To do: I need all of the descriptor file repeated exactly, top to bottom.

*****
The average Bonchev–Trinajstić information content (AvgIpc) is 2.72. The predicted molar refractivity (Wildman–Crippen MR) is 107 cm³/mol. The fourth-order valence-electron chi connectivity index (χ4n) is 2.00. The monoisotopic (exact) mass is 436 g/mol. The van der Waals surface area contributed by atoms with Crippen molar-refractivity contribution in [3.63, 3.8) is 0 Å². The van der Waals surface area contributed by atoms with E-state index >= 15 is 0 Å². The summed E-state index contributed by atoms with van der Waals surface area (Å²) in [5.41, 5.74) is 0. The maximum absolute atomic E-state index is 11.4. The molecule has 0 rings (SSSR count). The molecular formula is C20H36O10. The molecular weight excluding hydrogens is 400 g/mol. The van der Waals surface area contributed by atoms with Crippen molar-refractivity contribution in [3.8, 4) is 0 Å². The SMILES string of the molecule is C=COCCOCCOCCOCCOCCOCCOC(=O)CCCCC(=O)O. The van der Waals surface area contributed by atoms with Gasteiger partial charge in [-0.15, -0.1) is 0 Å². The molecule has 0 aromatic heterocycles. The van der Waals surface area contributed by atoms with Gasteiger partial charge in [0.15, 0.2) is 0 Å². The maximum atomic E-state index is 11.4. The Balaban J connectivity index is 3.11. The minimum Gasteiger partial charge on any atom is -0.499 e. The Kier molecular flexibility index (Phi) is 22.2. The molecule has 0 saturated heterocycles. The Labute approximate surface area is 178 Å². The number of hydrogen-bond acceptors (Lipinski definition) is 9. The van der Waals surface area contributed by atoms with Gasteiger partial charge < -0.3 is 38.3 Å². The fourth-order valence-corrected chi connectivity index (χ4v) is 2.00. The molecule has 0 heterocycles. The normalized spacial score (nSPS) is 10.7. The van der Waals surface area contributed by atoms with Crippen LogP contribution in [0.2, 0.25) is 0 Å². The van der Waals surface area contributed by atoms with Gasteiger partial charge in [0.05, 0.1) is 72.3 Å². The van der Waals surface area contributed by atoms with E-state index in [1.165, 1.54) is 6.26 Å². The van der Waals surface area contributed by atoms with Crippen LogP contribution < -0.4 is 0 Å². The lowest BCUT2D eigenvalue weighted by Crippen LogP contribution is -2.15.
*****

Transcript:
The average Bonchev–Trinajstić information content (AvgIpc) is 2.72. The predicted molar refractivity (Wildman–Crippen MR) is 107 cm³/mol. The fourth-order valence-electron chi connectivity index (χ4n) is 2.00. The monoisotopic (exact) mass is 436 g/mol. The van der Waals surface area contributed by atoms with Crippen molar-refractivity contribution in [3.63, 3.8) is 0 Å². The van der Waals surface area contributed by atoms with E-state index >= 15 is 0 Å². The summed E-state index contributed by atoms with van der Waals surface area (Å²) in [5.41, 5.74) is 0. The maximum absolute atomic E-state index is 11.4. The molecule has 0 rings (SSSR count). The molecular formula is C20H36O10. The molecular weight excluding hydrogens is 400 g/mol. The van der Waals surface area contributed by atoms with Crippen molar-refractivity contribution in [3.8, 4) is 0 Å². The SMILES string of the molecule is C=COCCOCCOCCOCCOCCOCCOC(=O)CCCCC(=O)O. The van der Waals surface area contributed by atoms with Gasteiger partial charge in [-0.15, -0.1) is 0 Å². The molecule has 0 aromatic heterocycles. The van der Waals surface area contributed by atoms with Gasteiger partial charge in [0.15, 0.2) is 0 Å². The maximum atomic E-state index is 11.4. The Balaban J connectivity index is 3.11. The minimum Gasteiger partial charge on any atom is -0.499 e. The Kier molecular flexibility index (Phi) is 22.2. The molecule has 0 saturated heterocycles. The Labute approximate surface area is 178 Å². The number of hydrogen-bond acceptors (Lipinski definition) is 9. The van der Waals surface area contributed by atoms with Gasteiger partial charge < -0.3 is 38.3 Å². The fourth-order valence-corrected chi connectivity index (χ4v) is 2.00. The molecule has 0 heterocycles. The normalized spacial score (nSPS) is 10.7. The van der Waals surface area contributed by atoms with Crippen LogP contribution in [0.2, 0.25) is 0 Å². The van der Waals surface area contributed by atoms with Gasteiger partial charge in [0.05, 0.1) is 72.3 Å². The van der Waals surface area contributed by atoms with E-state index in [1.165, 1.54) is 6.26 Å². The van der Waals surface area contributed by atoms with Crippen LogP contribution < -0.4 is 0 Å². The lowest BCUT2D eigenvalue weighted by Crippen LogP contribution is -2.15.